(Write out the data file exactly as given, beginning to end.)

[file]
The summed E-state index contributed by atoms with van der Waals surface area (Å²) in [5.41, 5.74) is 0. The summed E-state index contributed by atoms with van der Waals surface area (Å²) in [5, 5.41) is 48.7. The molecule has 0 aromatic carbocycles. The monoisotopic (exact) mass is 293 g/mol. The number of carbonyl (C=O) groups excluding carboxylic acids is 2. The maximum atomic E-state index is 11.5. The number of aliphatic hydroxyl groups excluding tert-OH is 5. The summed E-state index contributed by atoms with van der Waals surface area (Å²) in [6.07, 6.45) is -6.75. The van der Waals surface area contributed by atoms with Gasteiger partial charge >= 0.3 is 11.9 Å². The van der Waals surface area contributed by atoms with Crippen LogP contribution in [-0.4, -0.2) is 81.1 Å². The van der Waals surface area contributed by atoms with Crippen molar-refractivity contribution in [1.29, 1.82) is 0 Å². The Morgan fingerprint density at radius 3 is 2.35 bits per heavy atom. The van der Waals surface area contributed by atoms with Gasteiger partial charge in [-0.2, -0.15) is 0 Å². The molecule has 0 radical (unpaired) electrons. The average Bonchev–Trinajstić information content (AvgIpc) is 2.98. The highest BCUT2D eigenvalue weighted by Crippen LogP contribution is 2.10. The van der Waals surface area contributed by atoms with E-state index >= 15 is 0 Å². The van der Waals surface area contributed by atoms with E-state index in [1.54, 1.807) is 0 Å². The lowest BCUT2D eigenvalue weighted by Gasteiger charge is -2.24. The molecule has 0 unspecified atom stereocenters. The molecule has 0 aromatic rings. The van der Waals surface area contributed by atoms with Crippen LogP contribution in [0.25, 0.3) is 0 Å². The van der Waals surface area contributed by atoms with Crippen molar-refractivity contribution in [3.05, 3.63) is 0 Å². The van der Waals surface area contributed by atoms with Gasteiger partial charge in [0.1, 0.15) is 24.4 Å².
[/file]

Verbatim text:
The summed E-state index contributed by atoms with van der Waals surface area (Å²) in [5.41, 5.74) is 0. The summed E-state index contributed by atoms with van der Waals surface area (Å²) in [5, 5.41) is 48.7. The molecule has 0 aromatic carbocycles. The monoisotopic (exact) mass is 293 g/mol. The number of carbonyl (C=O) groups excluding carboxylic acids is 2. The maximum atomic E-state index is 11.5. The number of aliphatic hydroxyl groups excluding tert-OH is 5. The summed E-state index contributed by atoms with van der Waals surface area (Å²) in [6.07, 6.45) is -6.75. The van der Waals surface area contributed by atoms with Gasteiger partial charge >= 0.3 is 11.9 Å². The van der Waals surface area contributed by atoms with Crippen LogP contribution in [-0.4, -0.2) is 81.1 Å². The van der Waals surface area contributed by atoms with Crippen molar-refractivity contribution in [1.29, 1.82) is 0 Å². The Morgan fingerprint density at radius 3 is 2.35 bits per heavy atom. The van der Waals surface area contributed by atoms with Gasteiger partial charge in [-0.2, -0.15) is 0 Å². The molecule has 0 radical (unpaired) electrons. The average Bonchev–Trinajstić information content (AvgIpc) is 2.98. The highest BCUT2D eigenvalue weighted by Crippen LogP contribution is 2.10. The van der Waals surface area contributed by atoms with E-state index >= 15 is 0 Å². The van der Waals surface area contributed by atoms with E-state index in [1.54, 1.807) is 0 Å². The lowest BCUT2D eigenvalue weighted by Gasteiger charge is -2.24. The molecule has 0 unspecified atom stereocenters. The molecule has 0 aromatic rings. The van der Waals surface area contributed by atoms with Crippen LogP contribution in [0.25, 0.3) is 0 Å². The van der Waals surface area contributed by atoms with Crippen molar-refractivity contribution in [3.05, 3.63) is 0 Å². The van der Waals surface area contributed by atoms with Gasteiger partial charge in [0.1, 0.15) is 24.4 Å².